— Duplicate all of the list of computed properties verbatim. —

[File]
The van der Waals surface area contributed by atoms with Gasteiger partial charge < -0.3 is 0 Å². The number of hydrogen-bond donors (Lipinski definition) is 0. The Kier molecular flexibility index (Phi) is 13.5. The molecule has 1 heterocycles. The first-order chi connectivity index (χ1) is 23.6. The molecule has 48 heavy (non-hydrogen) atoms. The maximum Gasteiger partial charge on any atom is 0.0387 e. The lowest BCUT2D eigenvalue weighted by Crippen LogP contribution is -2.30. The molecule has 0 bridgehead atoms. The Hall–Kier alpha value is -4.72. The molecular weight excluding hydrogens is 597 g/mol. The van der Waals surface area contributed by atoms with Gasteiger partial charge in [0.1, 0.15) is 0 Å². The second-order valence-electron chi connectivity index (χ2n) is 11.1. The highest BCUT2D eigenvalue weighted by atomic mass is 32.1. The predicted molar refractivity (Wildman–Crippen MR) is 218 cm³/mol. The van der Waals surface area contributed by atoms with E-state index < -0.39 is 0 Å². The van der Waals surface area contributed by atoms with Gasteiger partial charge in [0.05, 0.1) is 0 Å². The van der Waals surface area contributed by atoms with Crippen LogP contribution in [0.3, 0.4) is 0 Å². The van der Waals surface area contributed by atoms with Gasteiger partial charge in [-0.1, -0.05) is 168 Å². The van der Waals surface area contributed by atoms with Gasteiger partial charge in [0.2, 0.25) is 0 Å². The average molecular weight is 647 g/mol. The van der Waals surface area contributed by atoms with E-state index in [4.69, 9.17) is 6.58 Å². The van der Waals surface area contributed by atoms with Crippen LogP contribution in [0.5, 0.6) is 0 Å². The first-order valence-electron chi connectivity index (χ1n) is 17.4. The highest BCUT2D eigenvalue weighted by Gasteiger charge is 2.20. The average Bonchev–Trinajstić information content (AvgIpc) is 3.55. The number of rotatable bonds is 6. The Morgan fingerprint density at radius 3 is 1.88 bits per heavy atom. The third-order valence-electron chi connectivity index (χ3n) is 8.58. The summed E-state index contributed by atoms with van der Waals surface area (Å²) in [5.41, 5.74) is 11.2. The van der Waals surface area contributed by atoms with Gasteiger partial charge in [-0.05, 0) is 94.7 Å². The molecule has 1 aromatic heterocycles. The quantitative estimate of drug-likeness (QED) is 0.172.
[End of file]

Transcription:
The van der Waals surface area contributed by atoms with Gasteiger partial charge < -0.3 is 0 Å². The number of hydrogen-bond donors (Lipinski definition) is 0. The Kier molecular flexibility index (Phi) is 13.5. The molecule has 1 heterocycles. The first-order chi connectivity index (χ1) is 23.6. The molecule has 48 heavy (non-hydrogen) atoms. The maximum Gasteiger partial charge on any atom is 0.0387 e. The lowest BCUT2D eigenvalue weighted by Crippen LogP contribution is -2.30. The molecule has 0 bridgehead atoms. The Hall–Kier alpha value is -4.72. The molecular weight excluding hydrogens is 597 g/mol. The van der Waals surface area contributed by atoms with Gasteiger partial charge in [0.1, 0.15) is 0 Å². The second-order valence-electron chi connectivity index (χ2n) is 11.1. The highest BCUT2D eigenvalue weighted by atomic mass is 32.1. The predicted molar refractivity (Wildman–Crippen MR) is 218 cm³/mol. The van der Waals surface area contributed by atoms with E-state index < -0.39 is 0 Å². The van der Waals surface area contributed by atoms with Gasteiger partial charge in [0.05, 0.1) is 0 Å². The van der Waals surface area contributed by atoms with Crippen LogP contribution in [0.3, 0.4) is 0 Å². The van der Waals surface area contributed by atoms with Gasteiger partial charge in [-0.1, -0.05) is 168 Å². The van der Waals surface area contributed by atoms with Gasteiger partial charge in [0.2, 0.25) is 0 Å². The average molecular weight is 647 g/mol. The van der Waals surface area contributed by atoms with E-state index in [4.69, 9.17) is 6.58 Å². The van der Waals surface area contributed by atoms with Crippen LogP contribution in [0.5, 0.6) is 0 Å². The first-order valence-electron chi connectivity index (χ1n) is 17.4. The highest BCUT2D eigenvalue weighted by Gasteiger charge is 2.20. The average Bonchev–Trinajstić information content (AvgIpc) is 3.55. The number of rotatable bonds is 6. The Morgan fingerprint density at radius 3 is 1.88 bits per heavy atom. The third-order valence-electron chi connectivity index (χ3n) is 8.58. The summed E-state index contributed by atoms with van der Waals surface area (Å²) in [5.41, 5.74) is 11.2. The van der Waals surface area contributed by atoms with Gasteiger partial charge in [-0.05, 0) is 94.7 Å². The molecule has 1 aromatic heterocycles. The quantitative estimate of drug-likeness (QED) is 0.172.